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Editorial: Beyond fragility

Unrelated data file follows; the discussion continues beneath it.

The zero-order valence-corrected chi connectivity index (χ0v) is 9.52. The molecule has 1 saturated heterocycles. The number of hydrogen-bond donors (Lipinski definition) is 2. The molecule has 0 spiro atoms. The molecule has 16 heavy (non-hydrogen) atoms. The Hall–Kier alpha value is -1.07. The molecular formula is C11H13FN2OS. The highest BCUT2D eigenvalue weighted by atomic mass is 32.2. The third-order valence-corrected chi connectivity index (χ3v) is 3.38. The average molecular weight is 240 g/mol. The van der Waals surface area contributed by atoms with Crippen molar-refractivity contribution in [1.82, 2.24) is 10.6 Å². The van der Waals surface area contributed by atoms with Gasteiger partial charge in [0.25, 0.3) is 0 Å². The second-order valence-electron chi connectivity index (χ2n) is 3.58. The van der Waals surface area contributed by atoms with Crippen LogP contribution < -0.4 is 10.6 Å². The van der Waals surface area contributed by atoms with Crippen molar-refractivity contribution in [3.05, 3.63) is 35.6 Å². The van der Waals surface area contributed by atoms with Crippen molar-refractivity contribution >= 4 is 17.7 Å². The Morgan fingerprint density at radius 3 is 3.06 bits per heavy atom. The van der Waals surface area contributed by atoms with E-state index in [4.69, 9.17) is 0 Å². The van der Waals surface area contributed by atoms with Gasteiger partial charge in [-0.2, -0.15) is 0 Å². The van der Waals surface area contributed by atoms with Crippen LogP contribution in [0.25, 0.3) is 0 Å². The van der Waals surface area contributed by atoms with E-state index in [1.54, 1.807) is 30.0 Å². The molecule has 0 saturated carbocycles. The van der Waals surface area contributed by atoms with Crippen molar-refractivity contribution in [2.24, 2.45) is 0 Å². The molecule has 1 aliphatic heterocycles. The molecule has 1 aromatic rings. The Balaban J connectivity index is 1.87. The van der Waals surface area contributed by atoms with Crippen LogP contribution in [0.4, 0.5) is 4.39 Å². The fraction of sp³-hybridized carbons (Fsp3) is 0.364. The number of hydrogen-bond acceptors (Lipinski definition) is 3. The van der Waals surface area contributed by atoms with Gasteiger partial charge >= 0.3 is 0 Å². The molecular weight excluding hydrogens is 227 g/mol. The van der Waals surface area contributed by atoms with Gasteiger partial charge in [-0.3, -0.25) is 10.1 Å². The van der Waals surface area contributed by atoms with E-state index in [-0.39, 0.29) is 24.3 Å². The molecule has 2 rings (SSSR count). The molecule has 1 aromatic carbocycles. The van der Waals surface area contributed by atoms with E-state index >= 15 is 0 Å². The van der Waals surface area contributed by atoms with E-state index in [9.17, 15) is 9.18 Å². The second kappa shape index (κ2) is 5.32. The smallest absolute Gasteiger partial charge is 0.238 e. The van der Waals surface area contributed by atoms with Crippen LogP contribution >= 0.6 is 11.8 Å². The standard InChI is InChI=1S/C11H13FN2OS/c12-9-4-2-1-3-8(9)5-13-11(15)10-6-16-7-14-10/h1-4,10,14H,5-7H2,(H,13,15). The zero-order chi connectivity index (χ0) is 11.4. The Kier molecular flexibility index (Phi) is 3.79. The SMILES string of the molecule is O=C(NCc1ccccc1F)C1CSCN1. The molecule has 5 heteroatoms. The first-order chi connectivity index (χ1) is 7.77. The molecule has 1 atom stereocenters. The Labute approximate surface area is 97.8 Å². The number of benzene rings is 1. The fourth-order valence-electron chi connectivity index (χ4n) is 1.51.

The ongoing intra-Afghan talks and the US-Taliban deal would have significant implications for Afghanistan’s future political order. The result of the talks is currently (deadlock) and both sides apparently in no mood of compromise. This makes things more complicated and could even lead to the collapse of the process. Negotiations to reach political settlement are difficult because religious claims are not easy to compromise – for many Taliban members, religion is a matter beyond a political bargain. It’s absolutely difficult to agree on them, but the Taliban should have seen the reality and put a glance to other Islamic countries. Their way of ideology is not acceptable, and it’s better they reach a common ground to end this war. However, a glimpse of hope emerged after apparently the Taliban had realized the fact and called to resolve the internal problem through negotiations and dialogue. Sitting together to talk about Afghanistan’s situation is the only logical way to end this war. After the devastating defeat of Donald Trump, Taliban edginess strokes the peak as the elected US President Biden could likely draw from the agreement and set new policies in the talks with the Taliban, or even suspend, if not revoke it, for some time. But the more peace talks delay, the more war continues to arise with deadly consequences with more innocent lives to be lost. The ongoing Doha peace talks are the best option on the table. Insisting on war or not to recognize Doha agreement is coming out from influential ideologues to this development, which is quite instructive. Rejecting peace talks is not a wise approach. It’s the most significant time for Afghanistan – anything could happen any time. The threat of complete foreign withdrawal is looming. It could create an immense security vacuum, embolden insurgents to an unprecedented level. US Defense Secretary Mark Esper fired, and incumbent US President Mr. Trump chose to replace him with some from outside the Pentagon just exactly to do what Trump wants. Of course, he promised to bring all troop back home from Afghanistan by Christmas. It’s a matter of a month. But the Taliban thinking to take over Kabul by violence is more false and dangerous assumption. Such thing is not possible at anyway. In bad scenario, once again civil war will recoup. Neither this bring any good to the current Afghan government nor the Taliban. Shrewdly, public-speaking based on false or fragile predictions could have triggered Afghanistan into another period of chaos – rather both sides (Afghan government and Taliban) should seize this unique opportunity for peace – they have to show flexibility, stop violence, and agree on a comprehensive ceasefire.

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